taken with my crappy webcam, sorry for quality, dents are about or almost 1mm (3/64 or 0,039inch) deep and ive applied some wax into dents after i finally got some proper one, i just ordered new string and gonna do latches once it arrives

finest paper i could find was 2000, wonder if thats fine enough?


thank you for the advice, really preciate
Think you will be fine with the 2000 grit.
 

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It shouldn't take much for you to do yours but both of your latches need polishing. I would start with 1500 grit and then 2000 or higher.
 

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Discussion Starter · #12 · (Edited)
It shouldn't take much for you to do yours but both of your latches need polishing. I would start with 1500 grit and then 2000 or higher.
i will try to find finer, local cheapshop only has up to 800, hour away has 1000 and 2000. thank you


edit: i just tried search on local hardware store which should have all options but also there finest is p2000 (10.3 µm), occured to my mind if they are rated differently in US

also this wiki page only shows up to 2500

Sandpaper - Wikipedia
 

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I got mine from Walmart in the auto section. Several different grades for a few bucks. Any auto shop should have it though.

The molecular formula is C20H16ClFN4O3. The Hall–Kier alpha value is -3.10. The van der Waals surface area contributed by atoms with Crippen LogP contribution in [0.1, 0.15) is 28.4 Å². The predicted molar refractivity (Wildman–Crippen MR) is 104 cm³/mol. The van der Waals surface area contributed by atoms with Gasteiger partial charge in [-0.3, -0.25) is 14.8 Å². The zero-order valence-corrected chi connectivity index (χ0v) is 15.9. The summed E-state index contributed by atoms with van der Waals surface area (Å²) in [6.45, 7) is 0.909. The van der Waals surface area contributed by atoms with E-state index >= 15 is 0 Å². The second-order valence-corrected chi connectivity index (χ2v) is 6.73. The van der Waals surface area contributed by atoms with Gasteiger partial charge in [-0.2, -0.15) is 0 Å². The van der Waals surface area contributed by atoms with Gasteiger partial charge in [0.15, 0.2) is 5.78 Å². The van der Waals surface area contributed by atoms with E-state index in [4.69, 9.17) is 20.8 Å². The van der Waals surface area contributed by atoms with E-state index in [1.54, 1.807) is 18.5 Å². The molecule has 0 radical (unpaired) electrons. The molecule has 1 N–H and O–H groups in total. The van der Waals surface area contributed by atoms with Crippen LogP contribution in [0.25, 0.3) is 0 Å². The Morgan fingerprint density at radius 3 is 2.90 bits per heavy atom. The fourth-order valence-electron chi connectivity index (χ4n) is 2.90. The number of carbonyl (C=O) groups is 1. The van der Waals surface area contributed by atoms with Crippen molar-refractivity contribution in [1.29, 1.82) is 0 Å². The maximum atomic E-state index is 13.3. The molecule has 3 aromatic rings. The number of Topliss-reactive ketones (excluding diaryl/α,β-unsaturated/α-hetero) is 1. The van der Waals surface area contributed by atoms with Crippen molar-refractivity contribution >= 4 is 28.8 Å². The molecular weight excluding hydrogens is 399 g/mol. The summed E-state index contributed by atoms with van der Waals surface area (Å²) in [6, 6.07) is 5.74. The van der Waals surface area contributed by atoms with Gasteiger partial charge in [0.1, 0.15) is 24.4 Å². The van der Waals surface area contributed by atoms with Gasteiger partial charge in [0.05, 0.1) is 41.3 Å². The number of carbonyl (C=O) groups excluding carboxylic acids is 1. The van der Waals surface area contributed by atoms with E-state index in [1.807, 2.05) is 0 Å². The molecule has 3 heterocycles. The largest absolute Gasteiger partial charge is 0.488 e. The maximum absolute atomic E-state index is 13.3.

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think im gonna pass using sandpaper while not comfortable taking it a part, when im ready to disassemble the trigger then i will look if i sand it

still thinking using leather strap

cheers
Sorry for the late reply, but I just found this thread. Depending on how tight the room is in your trigger box, as somebody already stated above, raise your trigger prongs, but instead of sandpaper or emery cloth you might have room to get at the prongs using a thin Dremel with a buffing bit. To this you apply Jewelers Rouge, as used for polishing all different types of metals and fine jewelry. It puts a highly polished finish on anything it’s used on.

You only need to polish a trigger one time and it will never wear your servings again.

One other tidbit of help I’ll offer you. When seeing serving wear take a moment and using a flashlight take a good close look at the crossbows string inside the trigger assembly when it’s at full draw. Make sure the safety is on before doing so. Certain models of crossbows when experiencing excessive string serving wear were found to have a problem due to the string making contact with one of the edges of the metal edge to the trigger box itself. This was slowly cutting and wearing the center servings of the string. It was kept quite, but the fix was for the manufacturer to round off the edges of the cast metal trigger box assembly.

Rounding and polishing has a few benefits!

Hope this help you.
 

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Discussion Starter · #15 ·